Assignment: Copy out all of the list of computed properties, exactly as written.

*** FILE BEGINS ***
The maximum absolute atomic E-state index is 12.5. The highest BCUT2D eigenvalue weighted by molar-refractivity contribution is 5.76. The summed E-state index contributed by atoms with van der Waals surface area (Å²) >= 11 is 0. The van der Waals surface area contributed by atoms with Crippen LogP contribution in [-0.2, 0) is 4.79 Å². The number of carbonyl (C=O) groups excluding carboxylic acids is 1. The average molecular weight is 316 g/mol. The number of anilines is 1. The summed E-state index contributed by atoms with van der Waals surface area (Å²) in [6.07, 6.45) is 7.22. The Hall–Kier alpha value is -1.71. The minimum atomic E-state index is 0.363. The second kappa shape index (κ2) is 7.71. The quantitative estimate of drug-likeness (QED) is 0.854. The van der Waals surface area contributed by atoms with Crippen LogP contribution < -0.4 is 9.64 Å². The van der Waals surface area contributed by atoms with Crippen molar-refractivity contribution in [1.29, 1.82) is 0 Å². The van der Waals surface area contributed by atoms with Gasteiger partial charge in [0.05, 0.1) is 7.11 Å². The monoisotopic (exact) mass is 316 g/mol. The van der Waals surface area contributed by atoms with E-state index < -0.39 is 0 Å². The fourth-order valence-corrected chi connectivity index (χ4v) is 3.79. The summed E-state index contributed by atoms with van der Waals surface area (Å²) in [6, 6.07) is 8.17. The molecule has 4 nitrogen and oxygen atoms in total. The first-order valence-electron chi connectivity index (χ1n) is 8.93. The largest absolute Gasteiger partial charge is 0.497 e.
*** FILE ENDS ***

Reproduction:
The maximum absolute atomic E-state index is 12.5. The highest BCUT2D eigenvalue weighted by molar-refractivity contribution is 5.76. The summed E-state index contributed by atoms with van der Waals surface area (Å²) >= 11 is 0. The van der Waals surface area contributed by atoms with Crippen LogP contribution in [-0.2, 0) is 4.79 Å². The number of carbonyl (C=O) groups excluding carboxylic acids is 1. The average molecular weight is 316 g/mol. The number of anilines is 1. The summed E-state index contributed by atoms with van der Waals surface area (Å²) in [6.07, 6.45) is 7.22. The Hall–Kier alpha value is -1.71. The minimum atomic E-state index is 0.363. The second kappa shape index (κ2) is 7.71. The quantitative estimate of drug-likeness (QED) is 0.854. The van der Waals surface area contributed by atoms with Crippen LogP contribution < -0.4 is 9.64 Å². The van der Waals surface area contributed by atoms with Crippen molar-refractivity contribution in [1.29, 1.82) is 0 Å². The van der Waals surface area contributed by atoms with Gasteiger partial charge in [0.05, 0.1) is 7.11 Å². The monoisotopic (exact) mass is 316 g/mol. The van der Waals surface area contributed by atoms with E-state index < -0.39 is 0 Å². The fourth-order valence-corrected chi connectivity index (χ4v) is 3.79. The summed E-state index contributed by atoms with van der Waals surface area (Å²) in [6, 6.07) is 8.17. The molecule has 4 nitrogen and oxygen atoms in total. The first-order valence-electron chi connectivity index (χ1n) is 8.93. The largest absolute Gasteiger partial charge is 0.497 e.